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Open Cholecystectomy (Gallbladder Removal) - Medical Animation
 
This animation may only be used in support of a single legal proceeding and for no other purpose. Read our License Agreement for details. To license this animation for other purposes, click here.

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Open Cholecystectomy (Gallbladder Removal) - Medical Animation
MEDICAL ANIMATION TRANSCRIPT: An open cholecystectomy is a surgical procedure to remove your gallbladder through a large incision in your abdomen. Your gallbladder is a pear-shaped pouch underneath your liver. Your liver and gallbladder have small tubes coming out of them called ducts. These ducts merged together into one large duct that attaches to your small intestine. Your liver makes bile, a fluid that breaks down fat in food you eat. Between meals, most bile flows through the ducts into your gallbladder and is stored there. When you're eating fatty food, your gallbladder contracts to release the stored bile into your small intestine. And, your liver releases more bile that flows directly to your intestine. A laparoscopic cholecystectomy is the most common way to remove the gallbladder. It uses tools inserted through tiny incisions in your abdomen, but you may need an open cholecystectomy if a laparoscopic cholecystectomy can't be done safely. In an open cholecystectomy, an incision will be made in your right upper abdomen. Once inside, your surgeon will separate your gallbladder from your liver. Then, your surgeon will clip and cut the duct and artery leading to your gallbladder and remove your gallbladder. At the end of the procedure, your incision will be closed with staples, stitches, or skin glue. Once your gallbladder has been removed, you will still be able to digest fat because bile will flow directly from your liver into your small intestine. If you have questions about an open cholecystectomy, talk to your healthcare provider.

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What attorneys say about MLA and The Doe Report:
"I thought you might want to know that after we sent a copy of your illustration to the defendants, with a copy to the insurance company, they increased their offer by an additional million dollars and the case was settled for $1,900,000.00.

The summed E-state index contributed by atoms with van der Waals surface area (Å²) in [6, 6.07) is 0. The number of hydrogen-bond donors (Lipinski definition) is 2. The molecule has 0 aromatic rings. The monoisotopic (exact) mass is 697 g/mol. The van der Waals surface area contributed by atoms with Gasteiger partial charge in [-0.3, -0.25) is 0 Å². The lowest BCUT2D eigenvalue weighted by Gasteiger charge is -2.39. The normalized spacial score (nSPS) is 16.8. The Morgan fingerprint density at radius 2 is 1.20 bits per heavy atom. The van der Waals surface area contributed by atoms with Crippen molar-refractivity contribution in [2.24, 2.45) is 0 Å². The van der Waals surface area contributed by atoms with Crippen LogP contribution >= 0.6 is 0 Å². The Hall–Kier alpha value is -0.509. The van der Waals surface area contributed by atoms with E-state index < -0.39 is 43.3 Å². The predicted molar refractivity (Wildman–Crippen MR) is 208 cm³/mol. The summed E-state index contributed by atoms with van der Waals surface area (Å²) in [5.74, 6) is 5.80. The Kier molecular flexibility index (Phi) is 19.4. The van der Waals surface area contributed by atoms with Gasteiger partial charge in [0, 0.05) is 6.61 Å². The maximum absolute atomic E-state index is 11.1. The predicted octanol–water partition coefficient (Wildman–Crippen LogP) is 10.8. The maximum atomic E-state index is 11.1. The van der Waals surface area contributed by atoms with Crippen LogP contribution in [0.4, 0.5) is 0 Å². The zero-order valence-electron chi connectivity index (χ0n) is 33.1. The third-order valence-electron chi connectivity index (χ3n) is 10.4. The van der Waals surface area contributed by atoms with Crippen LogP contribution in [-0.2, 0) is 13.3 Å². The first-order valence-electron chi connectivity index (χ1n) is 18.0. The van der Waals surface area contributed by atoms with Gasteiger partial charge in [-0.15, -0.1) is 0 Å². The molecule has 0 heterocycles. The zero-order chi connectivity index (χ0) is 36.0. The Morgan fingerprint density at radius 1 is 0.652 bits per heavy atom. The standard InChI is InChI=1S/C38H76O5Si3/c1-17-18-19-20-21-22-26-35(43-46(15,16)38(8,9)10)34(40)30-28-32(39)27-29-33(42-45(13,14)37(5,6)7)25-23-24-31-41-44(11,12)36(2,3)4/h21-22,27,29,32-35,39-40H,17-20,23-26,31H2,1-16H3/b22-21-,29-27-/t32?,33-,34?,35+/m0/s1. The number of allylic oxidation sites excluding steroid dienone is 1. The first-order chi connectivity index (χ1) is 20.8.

I appreciate your help!"

O. Fayrell Furr, Jr.
Furr, Henshaw & Ohanesian
Myrtle Beach, SC
www.scmedicalmalpractice.com

"It is my experience that it's much more effective to show a jury what happened than simply to tell a jury what happened. In this day and age where people are used to getting information visually, through television and other visual media, I would be at a disadvantage using only words.

I teach a Litigation Process class at the University of Baltimore Law Schooland use [Medical Legal Art's] animation in my class. Students always saythat they never really understood what happened to [to my client] until theysaw the animation.

Animations are powerful communication tools that should be used wheneverpossible to persuade juries."

Andrew G. Slutkin
Snyder Slutkin & Kopec
Baltimore, MD
"Thank you for the splendid medical-legal art work you did for us in the case of a young girl who was blinded by a bb pellet. As a result of your graphic illustrations of this tragic injury, we were able to persuade the insurance company to increase their initial offer of $75,000.00 to $475,000.00, just short of their policy limits.

We simply wanted you to know how pleased we were with your work which, to repeat, was of superlative character, and to let you know that we would be more than willing to serve as a reference in case you ever need one. Many thanks for an extraordinary and dramatic depiction of a very serious injury which clearly "catapulted" the insurance company's offer to a "full and fair" amount to settle this case."

Philip C. Coulter
Coulter &Coulter
Roanoke, VA

"For us, the defining feature of effective demonstrative evidence is whether, by itself, the piece will tell the story of the case. Medical legal Art provides our firm with illustrations and animations that are clear and persuasive. Their exhibits tell the story in a way that allows the jury to understand a very complex subject, very quickly."

James D. Horwitz
Koskoff, Koskoff & Bieder, P.C.
Bridgeport, CT













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